Vintage clothes, Crafts and antiques at the Harbour Market
The newly renovated Harbour Station lends itself to a venue as an outdoor market, which happens on Sundays from the spring. Selling vintage clothing and locally made art and craft products, we went along to meet some of the vendors:
Katie from Make Waves is a textile designer and selling macramé plant holders and limited edition prints “until the stencil breaks!” “Do they break often?” “Yes, they do!” Katie has been in Folkestone for 7 months, moving from Maidstone, via Cornwall and Reading, but arriving here for the creative scene and bar culture. Find Katie on Instagram @makewaves.
Makala, at the next stall, sells pre-loved children’s and adults’ clothes. Born and bred in Folkestone, she sells online, in pop-ups and at style evenings in people’s homes. She was part of the initial group reviving the Sunday Market on the Harbour Arm car park two years’ ago. “This venue is much better though; I’m not running over the car park picking up my stuff! It’s such a nice place to walk that it doesn’t matter it’s not on a main street. The footfall has been great this morning and I’ve made some good sales too!”
“I think everything that’s happening here in the town is great…I remember the outdoor pool when I was younger, and it would be lovely to see something like that back again, but the regeneration has made all of this (Makala spreads her hands around the newly-renovated Station) happen”.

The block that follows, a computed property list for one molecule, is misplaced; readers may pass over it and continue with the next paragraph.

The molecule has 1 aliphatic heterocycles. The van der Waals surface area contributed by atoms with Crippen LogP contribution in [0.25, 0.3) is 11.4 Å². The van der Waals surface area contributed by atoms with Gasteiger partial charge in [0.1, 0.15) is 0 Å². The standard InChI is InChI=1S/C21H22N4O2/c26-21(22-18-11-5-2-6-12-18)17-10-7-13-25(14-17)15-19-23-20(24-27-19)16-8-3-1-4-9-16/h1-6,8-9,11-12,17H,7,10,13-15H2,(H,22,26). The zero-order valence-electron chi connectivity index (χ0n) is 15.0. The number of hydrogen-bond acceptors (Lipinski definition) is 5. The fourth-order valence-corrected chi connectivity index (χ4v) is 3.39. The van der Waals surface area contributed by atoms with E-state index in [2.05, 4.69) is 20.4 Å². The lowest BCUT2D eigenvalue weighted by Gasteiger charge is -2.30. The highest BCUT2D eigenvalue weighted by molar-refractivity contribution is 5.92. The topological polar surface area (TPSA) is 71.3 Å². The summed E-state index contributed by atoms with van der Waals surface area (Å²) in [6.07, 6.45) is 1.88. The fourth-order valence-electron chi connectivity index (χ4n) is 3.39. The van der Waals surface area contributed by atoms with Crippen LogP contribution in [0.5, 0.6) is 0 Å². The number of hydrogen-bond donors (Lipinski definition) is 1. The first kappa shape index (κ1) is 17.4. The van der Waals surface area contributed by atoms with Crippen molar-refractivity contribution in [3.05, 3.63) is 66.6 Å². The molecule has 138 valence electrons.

From Vintage to Recycled
Jane, a garden designer, and Justin, a photographer, have also just recently moved to Folkestone and were downsizing. They had on sale a wonderful clockwork pedometer, silver broches and a wooden record player. “Folkestone has that larger, cosmopolitan feel to it – people are ready to share and work together here and it has a mixture of everything that makes the town real.”
Next in line is Kate with her brand Stellen. Jewellery to make you smile! She makes knitted necklaces from recycled, and repurposed t-shirt material. Using cut-off material from t-shirt manufacturing, that would normally go into landfill, Kate reuses and sells her creations from her stall and online. She’s now branched out to work with the Isle of Wight-based company Wyatt and Jack. They make bags from recycled bouncy castles, deck chairs and inflatables. They also have off-cuts, so Kate uses these to make drop earrings and other items, thus saving these plastics from landfill and filling the ocean. Kate is also new to the town, having moved here for the creative scene and utilising the high-speed link to London for commuting, but really, just loving living by the sea.